|Table of Contents
4: Greetings from Deerville
5: Producer Profile: Miles & Alyssa Driedger, Olds, AB
13: Slow lambing leads to asphyxiation in newborn lambs
16: Sheep research updates
18: Subscription and Buyer’s Guide forms
19: Buyer’s Guide
22: Advertisers’ index
23: Natural health remedies for sheep: iodine
26: Baxter Black: A run of bad luck
27: Hook, line and stinker
29: Ivomec resistance revisited
30: Wool the most comfortable fibre
31: Copper poisoning: is that why my sheep died?
33: NB sheep producers tour NS operations
Story and photos by Peggy Johnson, B.Sc., B.Ed.
It’s fun to look back and see where our life’s journeys have taken us. When I visited Miles Driedger at his farm east of Olds on a blustery November day, he told me he was originally from Russell, Manitoba. He came to this community to work for the father of a young lady named Alyssa, who is now his wife. Shortly after they met, Alyssa purchased an aging flock of bred Cheviot ewes. This was followed a year later by a purchase of Rideau-cross ewes from her father. These two groups were the foundation of the well-managed intensive flock I saw on my visit, and the beginning of a dream to start a family that would work together on the farm.
In their first year of raising sheep, Miles and Alyssa lambed on pasture, without benefit of a barn, but that situation has changed dramatically. In September 2009 they purchased land up the road from where Alyssa was raised. Although cattle had been housed on the site previously, a development application through the Alberta Natural Resources Conservation Board was still required. After working through that process, Miles and Alyssa began construction in 2010 of a barn that would shelter 1,000 ewes and their lambs. The flock is still expanding, with 700 ewes now in place.
The barn is a repurposed broiler barn that was dismantled at Alyssa’s parents’ farm, moved to its present location and reconstructed on a new concrete foundation. It has a timber frame, metal roof and metal cladding inside and out, and is insulated with fiberglass batts. It measures 250’ long and 80’ wide, with 10’ walls and a vaulted ceiling that supports cool air inlets for the negative pressure ventilation system. Electric fans in the outside walls exhaust moist or dusty air and maintain the barn temperature at 60oF. Fresh cool air enters through ducts located at the peak of the roof. Thermostats control four natural gas furnaces, each with a capacity of 250,000 BTUs, suspended from the ceiling.
A 30’ extension on the barn houses the handling system and provides a place to park the tractor on cold winter nights. It also contains an entryway with a boot change area, bathrooms, vet supplies, a deep sink, a mechanical room and a tool storage area. The mechanical room has retained all the environmental monitoring features the barn had as a broiler barn. It has the capacity to monitor and record daily water consumption in four different locations. It is also equipped to monitor barn temperatures and send this data to the house.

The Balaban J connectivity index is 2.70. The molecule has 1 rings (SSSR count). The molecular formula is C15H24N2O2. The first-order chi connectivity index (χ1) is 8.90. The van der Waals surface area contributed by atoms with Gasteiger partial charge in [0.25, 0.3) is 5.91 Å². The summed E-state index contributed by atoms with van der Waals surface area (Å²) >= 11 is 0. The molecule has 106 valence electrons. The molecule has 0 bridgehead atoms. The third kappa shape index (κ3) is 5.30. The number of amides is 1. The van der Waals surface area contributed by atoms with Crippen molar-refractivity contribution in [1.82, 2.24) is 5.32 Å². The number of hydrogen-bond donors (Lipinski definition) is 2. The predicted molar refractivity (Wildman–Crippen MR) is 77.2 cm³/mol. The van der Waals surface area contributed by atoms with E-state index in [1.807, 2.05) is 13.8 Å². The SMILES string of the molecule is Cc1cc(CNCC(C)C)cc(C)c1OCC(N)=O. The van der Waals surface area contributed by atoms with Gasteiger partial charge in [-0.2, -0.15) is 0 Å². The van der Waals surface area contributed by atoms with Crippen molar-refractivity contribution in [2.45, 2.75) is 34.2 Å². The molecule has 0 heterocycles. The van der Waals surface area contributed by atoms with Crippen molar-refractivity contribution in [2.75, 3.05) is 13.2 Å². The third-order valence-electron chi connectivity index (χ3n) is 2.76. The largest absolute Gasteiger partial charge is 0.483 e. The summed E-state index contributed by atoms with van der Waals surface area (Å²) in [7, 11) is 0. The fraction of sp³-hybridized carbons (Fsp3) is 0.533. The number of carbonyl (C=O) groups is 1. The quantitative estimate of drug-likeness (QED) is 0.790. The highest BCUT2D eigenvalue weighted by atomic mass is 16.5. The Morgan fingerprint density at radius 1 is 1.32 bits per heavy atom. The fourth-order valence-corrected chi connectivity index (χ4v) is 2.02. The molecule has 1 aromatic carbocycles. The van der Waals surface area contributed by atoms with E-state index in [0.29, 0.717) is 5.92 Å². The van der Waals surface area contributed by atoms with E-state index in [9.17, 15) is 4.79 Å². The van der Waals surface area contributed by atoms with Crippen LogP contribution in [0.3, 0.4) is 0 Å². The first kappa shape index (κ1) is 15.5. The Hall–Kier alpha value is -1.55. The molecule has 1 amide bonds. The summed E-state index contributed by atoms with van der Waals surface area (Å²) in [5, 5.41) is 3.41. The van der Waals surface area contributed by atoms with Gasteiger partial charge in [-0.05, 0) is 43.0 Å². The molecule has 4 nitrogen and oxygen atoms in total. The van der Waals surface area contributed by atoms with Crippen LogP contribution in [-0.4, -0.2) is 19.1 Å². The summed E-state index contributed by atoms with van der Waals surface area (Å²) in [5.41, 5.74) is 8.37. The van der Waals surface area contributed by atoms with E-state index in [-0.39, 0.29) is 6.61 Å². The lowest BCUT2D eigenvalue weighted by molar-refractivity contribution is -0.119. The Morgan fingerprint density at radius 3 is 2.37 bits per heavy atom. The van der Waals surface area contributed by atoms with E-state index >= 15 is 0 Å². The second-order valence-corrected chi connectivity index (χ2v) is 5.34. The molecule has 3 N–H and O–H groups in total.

The Driedgers are cooperators on the Alberta Lamb Traceability pilot project, and have found it very helpful in choosing and using RFID technology, such as the ear tags, scale, handling system and software that they use to run their farm.
The sheep handling area consists of a wide curved alleyway made of solid-sided metal panels, bolted into the cement floor. The metal panels were salvaged from a dismantled hog barn and work very well for sheep. The curved alley leads to a narrower double alley terminating at a Racewell handling crate and Tru-test scale. The Racewell is fitted with a panel reader that sends RFID numbers to a Psion data recorder running FarmWorks software. The Tru-test scale runs a three-way sorting gate, so that Miles can weigh and sort the lambs frequently, without any assistance. The comprehensive growth data that he collects and downloads to his computer allows him to accurately predict how many lambs he will be shipping in the following weeks and months, and also to ensure that they dress out in the targeted weight range.
Near the handling system is the bottle lamb pen, with a Nursomat machine capable of feeding 60 lambs. Miles says the machine works very well, but that the smaller capacity machine designed for 35 lambs would probably suit their operation better.
As we step off the cement floor of the extension into the main barn, I note that the rest of the barn has a compact clay floor. A wide centre alley runs the length of the barn.
The feed bunks that line each side of the alley are built of steel pipe taken from the original broiler barn. Inside the bunk, welded-wire hog panels are positioned with the small openings at the bottom to keep lambs in, while the ewes eat hay through the larger openings at the top. Grain is fed from an auger bucket transported by a skid steer loader. The augur bucket has a scale, allowing Miles to weigh the grain fed into each pen.
After the grain is fed, a tractor and bale buster is used to feed hay. The bale buster is one of a new design with a conveyer on the side that delivers hay into the feed bunks. The bale buster is also used to blow straw into the center of the pens for bedding. The fans in the barn are equipped with an override switch, and the dust resulting from bedding the pens clears within a short time.